Through documents received in Florence, they learn that both trains are headed towards Innsbruck, Austria. Through trickery, the prisoners switch their train onto a different line at Bologna. The troop train continues on toward Innsbruck. Von Klemment and Gabriella are kept bound and gagged, but they escape at a stop, killing Orde. Both are shot by Ryan and the train proceeds.
Later, German commanders learn of the train's diversion and begin queries. That night the train stops at what is thought to be a clearing and the men get off to head for safety; aircraft, which Ryan identifies as Lancaster bombers appear overhead and begin bombing the area. Ryan orders everyone back on the train. The train restarts and passes an Axis oil storage yard being bombed by the Allied aircraft. Several cars catch fire, and the train must stop to aid wounded and release burning boxcars.
With three dead and some sixty wounded, Oriani and the train's Italian engineer tell Ryan and Finchum that the only option is to reroute the train at Milan to neutral Switzerland. Waffen-SS troops, led by Colonel Gortz, have discovered the earlier ruse and await the train, but are slowed when Oriani and the men disable a signal box at Milan, knocking out the track diagrams. The prisoners reroute the train through manual switching and drive straight through without stopping.
When the train diagrams are finally reactivated Gortz realizes he has been outmaneuvered and leads troops in pursuit. As the Alps appear, the prisoner train is attacked by German aircraft, rocket fire collapsing boulders onto a section of track. The POWs replace the damaged rail as the SS race up from behind. Ryan, Fincham, and others stay behind to hold off the Germans, but many are killed in the battle, including Bostick. The prisoner train moves out as the men run for the moving rear platform with the Germans in pursuit. Most make it, but Ryan is killed as the train crosses into Switzerland.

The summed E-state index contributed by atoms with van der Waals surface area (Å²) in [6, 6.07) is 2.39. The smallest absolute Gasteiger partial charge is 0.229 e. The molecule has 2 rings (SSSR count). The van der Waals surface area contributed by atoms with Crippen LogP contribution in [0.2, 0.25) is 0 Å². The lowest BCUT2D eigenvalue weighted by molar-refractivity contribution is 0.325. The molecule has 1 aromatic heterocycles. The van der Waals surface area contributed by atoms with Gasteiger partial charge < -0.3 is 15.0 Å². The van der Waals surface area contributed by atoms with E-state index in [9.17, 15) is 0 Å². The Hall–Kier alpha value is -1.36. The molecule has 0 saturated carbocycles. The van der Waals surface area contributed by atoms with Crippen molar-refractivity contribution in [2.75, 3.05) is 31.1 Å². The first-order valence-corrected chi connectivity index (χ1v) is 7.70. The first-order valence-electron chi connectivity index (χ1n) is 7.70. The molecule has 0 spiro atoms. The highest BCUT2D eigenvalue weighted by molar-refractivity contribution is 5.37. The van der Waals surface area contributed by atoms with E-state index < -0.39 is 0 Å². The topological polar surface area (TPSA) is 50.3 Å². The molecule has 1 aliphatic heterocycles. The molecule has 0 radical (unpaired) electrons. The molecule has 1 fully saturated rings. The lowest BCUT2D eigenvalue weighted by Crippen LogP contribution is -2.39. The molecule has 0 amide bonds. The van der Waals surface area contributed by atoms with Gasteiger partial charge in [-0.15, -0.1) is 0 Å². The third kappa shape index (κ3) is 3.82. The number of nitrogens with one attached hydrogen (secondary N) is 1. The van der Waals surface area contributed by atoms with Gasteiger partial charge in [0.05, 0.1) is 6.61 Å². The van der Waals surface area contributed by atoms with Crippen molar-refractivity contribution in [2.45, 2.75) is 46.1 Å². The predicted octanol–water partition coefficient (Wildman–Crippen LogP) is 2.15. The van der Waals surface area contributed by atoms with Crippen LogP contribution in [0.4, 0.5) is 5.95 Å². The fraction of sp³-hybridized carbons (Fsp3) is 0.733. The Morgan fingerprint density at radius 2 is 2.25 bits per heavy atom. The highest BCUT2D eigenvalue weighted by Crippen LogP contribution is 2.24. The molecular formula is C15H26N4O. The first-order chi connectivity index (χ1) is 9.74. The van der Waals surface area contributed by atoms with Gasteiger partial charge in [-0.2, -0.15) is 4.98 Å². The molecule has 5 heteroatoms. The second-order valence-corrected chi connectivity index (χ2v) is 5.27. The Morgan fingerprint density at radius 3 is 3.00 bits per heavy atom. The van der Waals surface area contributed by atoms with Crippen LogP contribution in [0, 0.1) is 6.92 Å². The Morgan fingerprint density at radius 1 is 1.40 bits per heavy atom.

- Frank Sinatra as Col. Joseph L. Ryan
- Trevor Howard as Maj. Eric Fincham
- Raffaella Carrà as Gabriella
- Brad Dexter as Sgt. Bostick
- Sergio Fantoni as Capt. Oriani
- John Leyton as Lt. Orde
- Edward Mulhare as Capt. Costanzo
- Wolfgang Preiss as Maj. von Klemment
- James Brolin as Private Ames
- John van Dreelen as Col. Gortz
- Adolfo Celi as Maj. Bassilio Battaglia
- Vito Scotti as Peppino the Italian engineer
- Richard Bakalyan as Cpl. Giannini
- Michael Goodliffe as Capt. Stein
- Michael St. Clair as Sgt. Dunbar
- Ivan Triesault as Obergruppenfuhrer Wilhelm von Kleist
The novel was published in 1963. The novelist David Westheimer had been a POW during World War II. He witnessed the bombing of Bolzano in 1943 from a box car. The New York Times book reviewer said the novel "has everything for the screen but the camera directions."
The novel was a best seller and film rights were bought by 20th Century Fox for a reported $125,000. The studio assigned Saul David to produce and Mark Robson to direct. Robson had intended to make The Centurians, but this was delayed when his chosen star, Anthony Quinn, was unavailable. Frank Sinatra had read the novel and wanted to buy the film rights himself; when he heard they had been lost to Fox, he offered his services for the lead role.
Von Ryan's Express was a project keenly undertaken by 20th Century Fox, which was still financially reeling after the extravagance and critical bashing of Cleopatra. Fox, in a bid to prove that they were still able to make films on an epic scale, shot extensively on location in Europe and built a full-scale prison camp as opposed to shooting on a backlot. It was producer Saul David's first film for Fox. He followed it with Our Man Flint, Fantastic Voyage, and In Like Flint.